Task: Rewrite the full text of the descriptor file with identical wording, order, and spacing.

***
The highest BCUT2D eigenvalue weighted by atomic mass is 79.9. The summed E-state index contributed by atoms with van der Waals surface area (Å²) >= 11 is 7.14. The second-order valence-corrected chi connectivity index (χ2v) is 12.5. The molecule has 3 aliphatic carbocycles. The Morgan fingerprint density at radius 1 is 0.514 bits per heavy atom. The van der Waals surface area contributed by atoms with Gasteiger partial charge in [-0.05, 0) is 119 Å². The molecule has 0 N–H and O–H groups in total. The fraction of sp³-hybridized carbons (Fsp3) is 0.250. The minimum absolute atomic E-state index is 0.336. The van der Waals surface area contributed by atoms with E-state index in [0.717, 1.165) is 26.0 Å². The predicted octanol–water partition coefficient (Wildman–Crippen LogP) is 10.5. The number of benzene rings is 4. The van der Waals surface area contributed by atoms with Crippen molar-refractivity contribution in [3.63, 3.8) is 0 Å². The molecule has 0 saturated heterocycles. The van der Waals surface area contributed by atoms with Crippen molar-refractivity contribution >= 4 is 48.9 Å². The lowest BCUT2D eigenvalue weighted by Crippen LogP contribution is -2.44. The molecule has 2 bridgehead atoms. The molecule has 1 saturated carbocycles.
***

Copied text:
The highest BCUT2D eigenvalue weighted by atomic mass is 79.9. The summed E-state index contributed by atoms with van der Waals surface area (Å²) >= 11 is 7.14. The second-order valence-corrected chi connectivity index (χ2v) is 12.5. The molecule has 3 aliphatic carbocycles. The Morgan fingerprint density at radius 1 is 0.514 bits per heavy atom. The van der Waals surface area contributed by atoms with Gasteiger partial charge in [-0.05, 0) is 119 Å². The molecule has 0 N–H and O–H groups in total. The fraction of sp³-hybridized carbons (Fsp3) is 0.250. The minimum absolute atomic E-state index is 0.336. The van der Waals surface area contributed by atoms with E-state index in [0.717, 1.165) is 26.0 Å². The predicted octanol–water partition coefficient (Wildman–Crippen LogP) is 10.5. The number of benzene rings is 4. The van der Waals surface area contributed by atoms with Crippen molar-refractivity contribution in [3.63, 3.8) is 0 Å². The molecule has 0 saturated heterocycles. The van der Waals surface area contributed by atoms with Crippen molar-refractivity contribution >= 4 is 48.9 Å². The lowest BCUT2D eigenvalue weighted by Crippen LogP contribution is -2.44. The molecule has 2 bridgehead atoms. The molecule has 1 saturated carbocycles.